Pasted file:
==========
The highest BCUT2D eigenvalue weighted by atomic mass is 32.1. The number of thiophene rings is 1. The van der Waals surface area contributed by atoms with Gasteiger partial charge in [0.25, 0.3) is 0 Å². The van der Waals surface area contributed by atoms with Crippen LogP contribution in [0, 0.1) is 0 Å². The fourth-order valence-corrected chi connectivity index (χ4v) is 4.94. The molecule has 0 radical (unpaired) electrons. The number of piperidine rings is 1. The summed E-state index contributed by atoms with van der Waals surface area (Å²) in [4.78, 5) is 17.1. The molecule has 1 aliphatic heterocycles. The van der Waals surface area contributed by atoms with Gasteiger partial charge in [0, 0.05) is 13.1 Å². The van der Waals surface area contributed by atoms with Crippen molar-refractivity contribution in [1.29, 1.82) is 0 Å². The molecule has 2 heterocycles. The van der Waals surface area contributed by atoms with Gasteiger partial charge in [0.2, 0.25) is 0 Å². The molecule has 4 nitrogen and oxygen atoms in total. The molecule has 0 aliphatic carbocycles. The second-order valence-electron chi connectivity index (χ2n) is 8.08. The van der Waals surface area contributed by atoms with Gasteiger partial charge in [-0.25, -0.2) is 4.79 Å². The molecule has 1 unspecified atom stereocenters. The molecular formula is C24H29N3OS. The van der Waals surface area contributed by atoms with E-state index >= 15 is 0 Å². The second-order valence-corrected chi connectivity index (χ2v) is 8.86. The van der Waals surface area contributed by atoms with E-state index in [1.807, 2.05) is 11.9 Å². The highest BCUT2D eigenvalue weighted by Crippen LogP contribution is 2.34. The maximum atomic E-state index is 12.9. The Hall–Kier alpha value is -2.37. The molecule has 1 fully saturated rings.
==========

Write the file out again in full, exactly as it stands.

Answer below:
The highest BCUT2D eigenvalue weighted by atomic mass is 32.1. The number of thiophene rings is 1. The van der Waals surface area contributed by atoms with Gasteiger partial charge in [0.25, 0.3) is 0 Å². The van der Waals surface area contributed by atoms with Crippen LogP contribution in [0, 0.1) is 0 Å². The fourth-order valence-corrected chi connectivity index (χ4v) is 4.94. The molecule has 0 radical (unpaired) electrons. The number of piperidine rings is 1. The summed E-state index contributed by atoms with van der Waals surface area (Å²) in [4.78, 5) is 17.1. The molecule has 1 aliphatic heterocycles. The van der Waals surface area contributed by atoms with Gasteiger partial charge in [0, 0.05) is 13.1 Å². The van der Waals surface area contributed by atoms with Crippen molar-refractivity contribution in [1.29, 1.82) is 0 Å². The molecule has 2 heterocycles. The van der Waals surface area contributed by atoms with Gasteiger partial charge in [0.2, 0.25) is 0 Å². The molecule has 4 nitrogen and oxygen atoms in total. The molecule has 0 aliphatic carbocycles. The second-order valence-electron chi connectivity index (χ2n) is 8.08. The van der Waals surface area contributed by atoms with Gasteiger partial charge in [-0.25, -0.2) is 4.79 Å². The molecule has 1 unspecified atom stereocenters. The molecular formula is C24H29N3OS. The van der Waals surface area contributed by atoms with E-state index >= 15 is 0 Å². The second-order valence-corrected chi connectivity index (χ2v) is 8.86. The van der Waals surface area contributed by atoms with E-state index in [1.807, 2.05) is 11.9 Å². The highest BCUT2D eigenvalue weighted by Crippen LogP contribution is 2.34. The maximum atomic E-state index is 12.9. The Hall–Kier alpha value is -2.37. The molecule has 1 fully saturated rings.